The element of trust is significant in all forms of interaction. Sincere, willing, and loving obedience can only be extended to one in whom we fully trust. In the Kingdom of God, the foundation upon which our faith is built is total trust in our King. When God met with His people Israel at Mount Sinai and presented the ‘company rules,’ as it were, their response was Na’asseh ve’nishma! “We will do and we will obey!” (Exodus 24:7). So great was their faith in their Redeemer that they could pledge their allegiance to Him before they knew what would be required of them as His subjects. They could commit themselves to obey His commands, not based on logic or understanding, but because it was the One true God who commanded.

GROWT 1 -3It is worth noting that many commandments prescribed in the Torah pertain to the Land itself and can only be followed when one is living in Israel. These instructions on how to live in the Land were a preparation as well as an assurance to the Israelites at Sinai that they would eventually reach the Promised Land. They also are significant now that God has restored His people to the Land of Israel in modern times. An interesting and challenging command is that of Shemittah, the Sabbatical Year, which states that when the people of Israel are in the Land of Promise the soil must be left to lie fallow every seventh year (Exodus 23:10-11). There should be no plowing, sowing, or working of the land; it must rest. Those who have faith and trust in the God of Israel are endeavoring to live in obedience to His commandments regarding the land. Interestingly, records show that those farmers who are implementing the rule of shemittah on their farms enjoy bumper crops in the sixth year, enough to sustain them through the harvest of the eighth year. If we consider the commandment of a Sabbatical year for the land, we can appreciate the benefits to the soil in replenishing itself as it lies fallow for a year. The true benefit, however, accrues to the farmer himself. He has a Sabbatical. Farming is a very demanding, “twenty-four seven” occupation. In laying down the land for a year he is, in effect, acknowledging that the land is not his but God’s. He is reminded that the true Provider of his needs is his Father in heaven. God is in control and we are His loving and trusting servants.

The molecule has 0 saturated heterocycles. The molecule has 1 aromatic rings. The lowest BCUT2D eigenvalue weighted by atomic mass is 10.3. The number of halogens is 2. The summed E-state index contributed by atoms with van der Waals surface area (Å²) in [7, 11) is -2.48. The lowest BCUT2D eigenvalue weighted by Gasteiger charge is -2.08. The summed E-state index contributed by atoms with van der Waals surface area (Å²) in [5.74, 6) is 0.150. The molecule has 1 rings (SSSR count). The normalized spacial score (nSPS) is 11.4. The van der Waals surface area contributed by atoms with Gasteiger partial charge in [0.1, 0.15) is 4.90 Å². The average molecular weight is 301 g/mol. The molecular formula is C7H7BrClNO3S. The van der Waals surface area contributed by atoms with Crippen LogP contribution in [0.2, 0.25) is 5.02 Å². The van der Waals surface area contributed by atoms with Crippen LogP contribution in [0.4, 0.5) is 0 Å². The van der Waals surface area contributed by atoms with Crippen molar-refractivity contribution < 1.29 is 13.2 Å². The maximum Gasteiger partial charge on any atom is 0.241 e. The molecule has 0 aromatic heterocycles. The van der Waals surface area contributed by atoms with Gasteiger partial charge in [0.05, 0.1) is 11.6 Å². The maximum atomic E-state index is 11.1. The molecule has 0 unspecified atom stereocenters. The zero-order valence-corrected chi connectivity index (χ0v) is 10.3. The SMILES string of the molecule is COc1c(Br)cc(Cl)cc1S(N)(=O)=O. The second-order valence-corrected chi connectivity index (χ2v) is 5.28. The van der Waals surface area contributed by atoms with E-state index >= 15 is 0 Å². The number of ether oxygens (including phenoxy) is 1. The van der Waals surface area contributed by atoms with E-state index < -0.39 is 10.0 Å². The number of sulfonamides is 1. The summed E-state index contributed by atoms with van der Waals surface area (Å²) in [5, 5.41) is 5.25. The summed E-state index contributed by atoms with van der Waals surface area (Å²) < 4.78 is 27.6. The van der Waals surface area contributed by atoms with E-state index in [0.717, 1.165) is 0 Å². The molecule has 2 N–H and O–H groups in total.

Again, in accord with the Sabbath day, the Sabbatical year is a reminder of what is of major importance and of true significance in life. As the peace and respite of the seventh day of Shabbat is enjoyed every week, time is afforded during the Sabbatical year to focus one’s full attention on the Creator Himself; to study His Word, to draw closer to Him and to solidify the foundations of our relationship with Him. We are able to clarify His purposes for our life in the weeks and years ahead and can go forward remembering that our true calling and mission are in the service of God.

As we serve our Father and King, may we be encouraged in accord with Paul’s words to Timothy,

“I know whom I have believed, and I am sure that He is able to guard until that Day what has been entrusted to me. Follow the pattern of the sound words which you have heard from me, in the faith and love which are in Messiah Yeshua; guard the truth that has been entrusted to you by the Holy Spirit who dwells within us” (2 Tim.1:12-14).

Footnotes:

1. Arthur Green, The Language of Truth, The Torah Commentary of the Sefat Emet, The Jewish Publication Society, PA, 1998, Introduction xxii.
2. Ibid., Introduction xxii